Normally, a taxpayer may not avoid realizing gross income by turning his/her back on cash. Hence, if an employer were to give all employees a choice between, say, $5000 cash or $5000 of dependent care assistance, taxpayer would have to realize gross income no matter which choice s/he made. Either the employee accepted the cash (taxable) or could have accepted the cash (also taxable).
Some of an employer’s workforce might be parents whose children are in need of, say, after-school care. In order to avoid application of this “constructive receipt”
doctrine, the employer would have to offer a dependent care assistance program to all employees.
- The non-parents would give up wages for this benefit, even though they derive no value from it.
- If the employer did not offer such a program, the parents could not avail themselves of the § 129 exclusion.
Section 125 mitigates these effects substantially, and gives employers and employees the power to customize a benefits package to a point – or to accept cash. A participant in a “cafeteria plan” does not realize gross income simply because s/he may choose to receive cash or among qualified benefits of the plan that the employer offers.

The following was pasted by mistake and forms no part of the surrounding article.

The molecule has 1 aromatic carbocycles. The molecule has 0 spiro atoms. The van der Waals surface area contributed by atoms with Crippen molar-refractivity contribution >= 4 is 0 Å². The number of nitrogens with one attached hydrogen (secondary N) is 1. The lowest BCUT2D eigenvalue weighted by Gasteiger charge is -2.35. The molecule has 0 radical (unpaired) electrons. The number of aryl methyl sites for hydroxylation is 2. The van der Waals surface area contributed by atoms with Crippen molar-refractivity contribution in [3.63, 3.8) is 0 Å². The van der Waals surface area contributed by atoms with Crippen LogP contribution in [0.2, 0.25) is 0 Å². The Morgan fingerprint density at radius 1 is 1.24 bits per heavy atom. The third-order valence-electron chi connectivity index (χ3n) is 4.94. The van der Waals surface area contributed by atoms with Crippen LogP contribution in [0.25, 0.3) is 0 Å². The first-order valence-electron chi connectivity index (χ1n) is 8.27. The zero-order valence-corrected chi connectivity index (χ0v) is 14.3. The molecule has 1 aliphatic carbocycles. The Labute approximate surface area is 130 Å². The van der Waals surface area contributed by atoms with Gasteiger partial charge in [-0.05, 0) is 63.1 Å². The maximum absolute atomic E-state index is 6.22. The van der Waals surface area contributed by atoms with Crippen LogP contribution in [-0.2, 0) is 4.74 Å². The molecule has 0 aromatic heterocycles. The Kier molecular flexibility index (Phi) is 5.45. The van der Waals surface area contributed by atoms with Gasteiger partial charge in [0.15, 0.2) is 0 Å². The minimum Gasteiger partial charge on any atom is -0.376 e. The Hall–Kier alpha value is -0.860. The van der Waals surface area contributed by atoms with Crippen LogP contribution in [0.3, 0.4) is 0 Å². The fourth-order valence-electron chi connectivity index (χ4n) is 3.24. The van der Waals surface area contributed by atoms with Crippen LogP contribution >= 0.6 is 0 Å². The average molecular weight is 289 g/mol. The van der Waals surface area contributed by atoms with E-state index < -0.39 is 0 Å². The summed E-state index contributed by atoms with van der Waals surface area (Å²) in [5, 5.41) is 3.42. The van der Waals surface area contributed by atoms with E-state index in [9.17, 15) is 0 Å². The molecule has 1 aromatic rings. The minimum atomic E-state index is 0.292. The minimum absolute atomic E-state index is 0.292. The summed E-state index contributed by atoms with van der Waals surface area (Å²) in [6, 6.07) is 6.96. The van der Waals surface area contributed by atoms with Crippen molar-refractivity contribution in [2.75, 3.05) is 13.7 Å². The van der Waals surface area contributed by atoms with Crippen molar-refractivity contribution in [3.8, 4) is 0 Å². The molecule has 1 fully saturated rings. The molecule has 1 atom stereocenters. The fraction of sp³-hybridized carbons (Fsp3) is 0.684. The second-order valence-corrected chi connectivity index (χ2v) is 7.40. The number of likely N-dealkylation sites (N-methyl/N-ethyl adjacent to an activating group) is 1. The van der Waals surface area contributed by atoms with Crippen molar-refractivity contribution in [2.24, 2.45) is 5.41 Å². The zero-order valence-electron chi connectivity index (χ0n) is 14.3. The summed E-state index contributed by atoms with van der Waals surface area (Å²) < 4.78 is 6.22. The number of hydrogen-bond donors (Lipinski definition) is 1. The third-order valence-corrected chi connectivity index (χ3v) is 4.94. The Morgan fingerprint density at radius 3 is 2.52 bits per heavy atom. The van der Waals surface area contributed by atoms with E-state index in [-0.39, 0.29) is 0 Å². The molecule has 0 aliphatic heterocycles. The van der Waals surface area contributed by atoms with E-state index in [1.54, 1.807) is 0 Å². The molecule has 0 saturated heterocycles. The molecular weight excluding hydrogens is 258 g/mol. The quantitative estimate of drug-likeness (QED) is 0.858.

- Section 125(f) defines a “qualified benefit” to be any benefit which is not includible in the gross income of an employee except for § 106(b) (Archer MSAs),
§ 117 (scholarships, qualified tuition reduction), § 127 (employer educational assistance programs), and § 132 (fringe benefits).
- However, qualified transportation fringes are treated in the same manner as other qualified benefits of a cafeteria plan, § 132(f)(4).
- Moreover, group-term life insurance (see ¶ 79) in excess of $50,000 is a qualified benefit.
- Reg. § 1.125-1(a)(3) lists qualified benefits that an employer may offer in a cafeteria plan.
Section 125(j) establishes “simple cafeteria plans for small businesses.”
Proposed Reg. § 1.125-5(a)(1) authorizes flexible spending arrangements whereby employees agree to a reduction in their salary to be spent on a use-it-or-lose it basis on qualified benefits.
Why should an employer offer a cafeteria plan?